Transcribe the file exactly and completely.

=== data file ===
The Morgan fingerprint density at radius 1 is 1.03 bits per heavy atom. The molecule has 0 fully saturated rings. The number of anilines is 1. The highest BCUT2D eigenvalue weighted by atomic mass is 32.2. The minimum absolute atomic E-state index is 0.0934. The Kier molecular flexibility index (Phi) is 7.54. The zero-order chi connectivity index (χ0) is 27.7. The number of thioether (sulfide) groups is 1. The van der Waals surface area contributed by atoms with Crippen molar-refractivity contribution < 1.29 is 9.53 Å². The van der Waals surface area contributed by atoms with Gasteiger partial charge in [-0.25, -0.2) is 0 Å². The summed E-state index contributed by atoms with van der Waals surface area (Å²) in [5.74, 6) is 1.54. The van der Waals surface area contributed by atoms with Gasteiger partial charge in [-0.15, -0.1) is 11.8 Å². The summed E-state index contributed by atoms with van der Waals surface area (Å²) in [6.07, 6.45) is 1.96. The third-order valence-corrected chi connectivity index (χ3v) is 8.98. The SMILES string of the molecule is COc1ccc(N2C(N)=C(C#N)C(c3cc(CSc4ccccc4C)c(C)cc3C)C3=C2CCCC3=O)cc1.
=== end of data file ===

The Morgan fingerprint density at radius 1 is 1.03 bits per heavy atom. The molecule has 0 fully saturated rings. The number of anilines is 1. The highest BCUT2D eigenvalue weighted by atomic mass is 32.2. The minimum absolute atomic E-state index is 0.0934. The Kier molecular flexibility index (Phi) is 7.54. The zero-order chi connectivity index (χ0) is 27.7. The number of thioether (sulfide) groups is 1. The van der Waals surface area contributed by atoms with Crippen molar-refractivity contribution < 1.29 is 9.53 Å². The van der Waals surface area contributed by atoms with Gasteiger partial charge in [-0.25, -0.2) is 0 Å². The summed E-state index contributed by atoms with van der Waals surface area (Å²) in [5.74, 6) is 1.54. The van der Waals surface area contributed by atoms with Gasteiger partial charge in [-0.15, -0.1) is 11.8 Å². The summed E-state index contributed by atoms with van der Waals surface area (Å²) in [6.07, 6.45) is 1.96. The third-order valence-corrected chi connectivity index (χ3v) is 8.98. The SMILES string of the molecule is COc1ccc(N2C(N)=C(C#N)C(c3cc(CSc4ccccc4C)c(C)cc3C)C3=C2CCCC3=O)cc1.